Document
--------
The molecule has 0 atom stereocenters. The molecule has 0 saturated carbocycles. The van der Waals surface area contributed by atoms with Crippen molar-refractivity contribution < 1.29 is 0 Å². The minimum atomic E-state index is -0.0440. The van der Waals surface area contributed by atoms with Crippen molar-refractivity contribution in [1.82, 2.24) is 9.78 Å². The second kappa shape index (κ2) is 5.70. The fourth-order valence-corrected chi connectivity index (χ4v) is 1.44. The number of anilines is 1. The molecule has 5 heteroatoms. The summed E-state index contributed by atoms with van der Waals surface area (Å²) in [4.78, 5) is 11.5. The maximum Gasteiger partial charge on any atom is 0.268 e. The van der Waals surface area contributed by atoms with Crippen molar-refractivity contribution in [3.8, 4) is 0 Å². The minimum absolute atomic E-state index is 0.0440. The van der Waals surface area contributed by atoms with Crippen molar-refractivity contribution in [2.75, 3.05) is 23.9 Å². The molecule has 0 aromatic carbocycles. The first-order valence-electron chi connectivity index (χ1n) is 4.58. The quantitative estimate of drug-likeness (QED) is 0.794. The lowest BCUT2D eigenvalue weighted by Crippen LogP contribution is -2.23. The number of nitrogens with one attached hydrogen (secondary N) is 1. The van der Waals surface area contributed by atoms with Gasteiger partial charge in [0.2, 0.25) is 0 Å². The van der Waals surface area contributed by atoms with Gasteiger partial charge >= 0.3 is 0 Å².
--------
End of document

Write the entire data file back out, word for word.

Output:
The molecule has 0 atom stereocenters. The molecule has 0 saturated carbocycles. The van der Waals surface area contributed by atoms with Crippen molar-refractivity contribution < 1.29 is 0 Å². The minimum atomic E-state index is -0.0440. The van der Waals surface area contributed by atoms with Crippen molar-refractivity contribution in [1.82, 2.24) is 9.78 Å². The second kappa shape index (κ2) is 5.70. The fourth-order valence-corrected chi connectivity index (χ4v) is 1.44. The number of anilines is 1. The molecule has 5 heteroatoms. The summed E-state index contributed by atoms with van der Waals surface area (Å²) in [4.78, 5) is 11.5. The maximum Gasteiger partial charge on any atom is 0.268 e. The van der Waals surface area contributed by atoms with Crippen molar-refractivity contribution in [3.8, 4) is 0 Å². The minimum absolute atomic E-state index is 0.0440. The van der Waals surface area contributed by atoms with Crippen molar-refractivity contribution in [2.75, 3.05) is 23.9 Å². The molecule has 0 aromatic carbocycles. The first-order valence-electron chi connectivity index (χ1n) is 4.58. The quantitative estimate of drug-likeness (QED) is 0.794. The lowest BCUT2D eigenvalue weighted by Crippen LogP contribution is -2.23. The number of nitrogens with one attached hydrogen (secondary N) is 1. The van der Waals surface area contributed by atoms with Gasteiger partial charge in [0.2, 0.25) is 0 Å². The van der Waals surface area contributed by atoms with Gasteiger partial charge >= 0.3 is 0 Å².